From extreme drought to flash flooding, climate change has brought a range of challenges for homeowners in Florida — and they’re looking to lawn care professionals for answers.
If you’re a lawn care professional who lives in Florida, here’s the answers to your customers most common questions and concerns:
Educate Lawn Care Customers About Best Water Conservation Practices
As homeowners grow increasingly desperate to revive their lawns during dry spells, they often make poor watering decisions that don’t help their yards and waste precious drinking water.
Have your customers follow these general guidelines for water conservation:
- Don’t Over Water: Lawns need about an inch of water per week; irrigate a lawn once or twice a week to ensure it gets that amount. Have customers place container to measure water levels and prevent over watering.
- Taller Grass: Allowing grass to grow taller before dry seasons approach helps it develop a stronger, deeper root system that is more tolerant to drought.
- Don’t Fertilize: When yards begin to brown, some homeowners make the mistake of applying fertilizer to green it up again. Grass growth slows or stops during drought to conserve nutrients; applying fertilizer actually makes browning worse.
- Don’t Bag Clippings: Grass clippings left on the lawn’s surface after a cutting return valuable moisture and nutrients to the existing grass’s root system.
- Timing: Watering after the sun sets prevents evaporation.
Educating your customers about best watering practices will help them retain green lawns and conserve water. It will also make your job easier when you go on a service call because their yards will be in better shape.
Put Together Service Packages to Repair & Maintain Drought-stricken Yards
Many Florida homeowners don’t know how to revive a drought-stricken yard, and homeowners associations (HOAs) often penalize those who fail to do so.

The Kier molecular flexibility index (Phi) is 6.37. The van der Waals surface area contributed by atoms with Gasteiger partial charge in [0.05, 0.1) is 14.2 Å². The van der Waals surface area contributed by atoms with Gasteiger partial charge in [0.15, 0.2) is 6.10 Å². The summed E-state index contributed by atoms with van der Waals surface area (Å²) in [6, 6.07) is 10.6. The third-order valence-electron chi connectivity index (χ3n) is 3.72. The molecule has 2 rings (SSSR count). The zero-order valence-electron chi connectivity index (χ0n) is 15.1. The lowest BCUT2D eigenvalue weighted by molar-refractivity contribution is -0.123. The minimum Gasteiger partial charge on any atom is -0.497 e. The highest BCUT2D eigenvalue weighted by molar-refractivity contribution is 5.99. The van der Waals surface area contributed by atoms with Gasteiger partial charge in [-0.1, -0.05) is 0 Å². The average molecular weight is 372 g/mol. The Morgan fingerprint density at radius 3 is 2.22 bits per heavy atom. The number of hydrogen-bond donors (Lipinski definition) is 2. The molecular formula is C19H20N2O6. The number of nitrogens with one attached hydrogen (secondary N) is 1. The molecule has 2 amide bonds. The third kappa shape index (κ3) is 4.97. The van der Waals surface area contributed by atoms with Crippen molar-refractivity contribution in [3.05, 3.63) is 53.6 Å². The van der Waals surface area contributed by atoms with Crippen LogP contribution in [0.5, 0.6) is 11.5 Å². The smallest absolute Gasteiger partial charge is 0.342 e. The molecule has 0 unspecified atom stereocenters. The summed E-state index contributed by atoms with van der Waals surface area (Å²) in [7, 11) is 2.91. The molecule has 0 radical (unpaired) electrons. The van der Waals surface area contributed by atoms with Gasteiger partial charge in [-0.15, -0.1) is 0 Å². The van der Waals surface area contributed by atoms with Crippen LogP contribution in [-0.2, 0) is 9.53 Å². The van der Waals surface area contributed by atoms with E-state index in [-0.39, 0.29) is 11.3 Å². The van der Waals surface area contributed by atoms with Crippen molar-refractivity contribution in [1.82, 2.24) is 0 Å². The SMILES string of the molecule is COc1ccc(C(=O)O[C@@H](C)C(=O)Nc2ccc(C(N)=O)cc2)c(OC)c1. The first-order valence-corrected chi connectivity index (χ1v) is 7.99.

Putting together service packages to help repair and maintain yards in dry conditions will give your customers a simple way to make their lawns look great. It might even save them money by not having to pay HOA fines, too.
Here are services to group together in a service package to rehab drought-stricken lawns:
- De-thatching: Using a thatcher to remove dead, dry vegetation from surface of a lawn allows what little moisture there is to penetrate the ground and reach the roots.
- Aerate: Use a power aerator to poke holes in the ground so moisture can seep directly into the roots.
- Fresh Cut: Grass growth often slows or stops during drought, but mowing as needed with freshly sharpened blades will prevent ripping blades of grass, which leaves rough edges that quickly turn brown.
After a yard is rehabbed, or a dry season ends, put together service packages to help customers keep things green:
- Fertilize: After two weeks of solid lawn growth, apply a well-balanced fertilizer that’s high in nitrogen, but make sure very hot, dry weather isn’t expected to return as it could harm the lawn.
- De-weed: Treat individual weeds, not an entire yard, with a herbicide so that more moisture and nutrients are available for the grass.
- Maintain: Regular mowing, aeration, thatching and watering should resume after a yard is rehabbed.
Service packages that help rehab and maintain customers’ yards will keep your phone ringing before, during and after dry season.
Landscaping Solutions to Help Customers Deal with Flash Flooding
Climate change is a huge challenge because it brings a mix of extreme weather conditions that include both drought and flash flooding.
Talk to your customers about landscaping features that will help control flash flooding and will make their yards look great at the same time:
- Swales: Depressions in the ground that direct water runoff to gardens, dry wells or retention ponds, the bottoms and sides of swales can be lined with stones or deep-rooted plants to control erosion and help direct water better.
- Rain Garden: Rain gardens are similar to swales, but they’re designed to temporarily retain water rather than to move it; deep rooted plants are ideal for rain gardens.
- Heavier Mulch: Light mulch quickly floats away and leaves a mess after flash flooding clears out; heavier mulches made of hardwoods can prevent that.
- Rainspouts: Installing rainspouts to direct water coming from downspouts will prevent water from pooling near the foundation of homes and decks.
While no home can be entirely protected from flash flooding, simple landscaping features can help control excess water and make a yard look great.
Drought and climate changes present a range of challenges for your lawn care customers. Educating them about best watering practices and putting together service packages to help them repair and maintain a healthier lawn will not only keep them satisfied, it will make your job easier. Furthermore, landscaping features that help to control water accumulation during a flood can also help to keep their homes and properties safe and looking great.